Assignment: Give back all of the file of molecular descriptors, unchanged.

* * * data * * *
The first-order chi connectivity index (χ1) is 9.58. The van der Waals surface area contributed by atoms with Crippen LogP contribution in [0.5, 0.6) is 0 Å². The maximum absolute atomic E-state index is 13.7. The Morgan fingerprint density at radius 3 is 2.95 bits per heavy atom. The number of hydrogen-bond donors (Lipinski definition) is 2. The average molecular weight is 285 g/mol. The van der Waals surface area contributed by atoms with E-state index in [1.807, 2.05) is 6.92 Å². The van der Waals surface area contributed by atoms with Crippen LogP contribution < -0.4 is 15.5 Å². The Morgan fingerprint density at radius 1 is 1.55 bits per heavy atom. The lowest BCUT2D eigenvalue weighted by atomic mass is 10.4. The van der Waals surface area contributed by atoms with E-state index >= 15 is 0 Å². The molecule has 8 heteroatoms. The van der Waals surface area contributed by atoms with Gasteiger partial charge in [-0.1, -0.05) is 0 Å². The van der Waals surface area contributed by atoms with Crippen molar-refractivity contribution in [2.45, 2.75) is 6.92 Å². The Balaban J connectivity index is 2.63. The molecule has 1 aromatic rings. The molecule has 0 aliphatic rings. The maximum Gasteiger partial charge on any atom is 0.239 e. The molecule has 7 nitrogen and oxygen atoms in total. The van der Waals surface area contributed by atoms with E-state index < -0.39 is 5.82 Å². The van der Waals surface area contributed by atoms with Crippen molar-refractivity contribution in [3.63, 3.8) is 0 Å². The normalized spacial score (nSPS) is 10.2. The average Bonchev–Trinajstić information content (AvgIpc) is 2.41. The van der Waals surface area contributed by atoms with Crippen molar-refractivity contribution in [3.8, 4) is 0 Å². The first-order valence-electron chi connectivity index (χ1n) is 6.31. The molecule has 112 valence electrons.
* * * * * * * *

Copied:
The first-order chi connectivity index (χ1) is 9.58. The van der Waals surface area contributed by atoms with Crippen LogP contribution in [0.5, 0.6) is 0 Å². The maximum absolute atomic E-state index is 13.7. The Morgan fingerprint density at radius 3 is 2.95 bits per heavy atom. The number of hydrogen-bond donors (Lipinski definition) is 2. The average molecular weight is 285 g/mol. The van der Waals surface area contributed by atoms with E-state index in [1.807, 2.05) is 6.92 Å². The van der Waals surface area contributed by atoms with Crippen LogP contribution < -0.4 is 15.5 Å². The Morgan fingerprint density at radius 1 is 1.55 bits per heavy atom. The lowest BCUT2D eigenvalue weighted by atomic mass is 10.4. The van der Waals surface area contributed by atoms with E-state index >= 15 is 0 Å². The molecule has 8 heteroatoms. The van der Waals surface area contributed by atoms with Gasteiger partial charge in [-0.1, -0.05) is 0 Å². The van der Waals surface area contributed by atoms with Crippen molar-refractivity contribution in [2.45, 2.75) is 6.92 Å². The Balaban J connectivity index is 2.63. The molecule has 1 aromatic rings. The molecule has 0 aliphatic rings. The maximum Gasteiger partial charge on any atom is 0.239 e. The molecule has 7 nitrogen and oxygen atoms in total. The van der Waals surface area contributed by atoms with E-state index < -0.39 is 5.82 Å². The van der Waals surface area contributed by atoms with Crippen molar-refractivity contribution in [3.63, 3.8) is 0 Å². The normalized spacial score (nSPS) is 10.2. The average Bonchev–Trinajstić information content (AvgIpc) is 2.41. The van der Waals surface area contributed by atoms with Crippen molar-refractivity contribution in [3.8, 4) is 0 Å². The first-order valence-electron chi connectivity index (χ1n) is 6.31. The molecule has 112 valence electrons.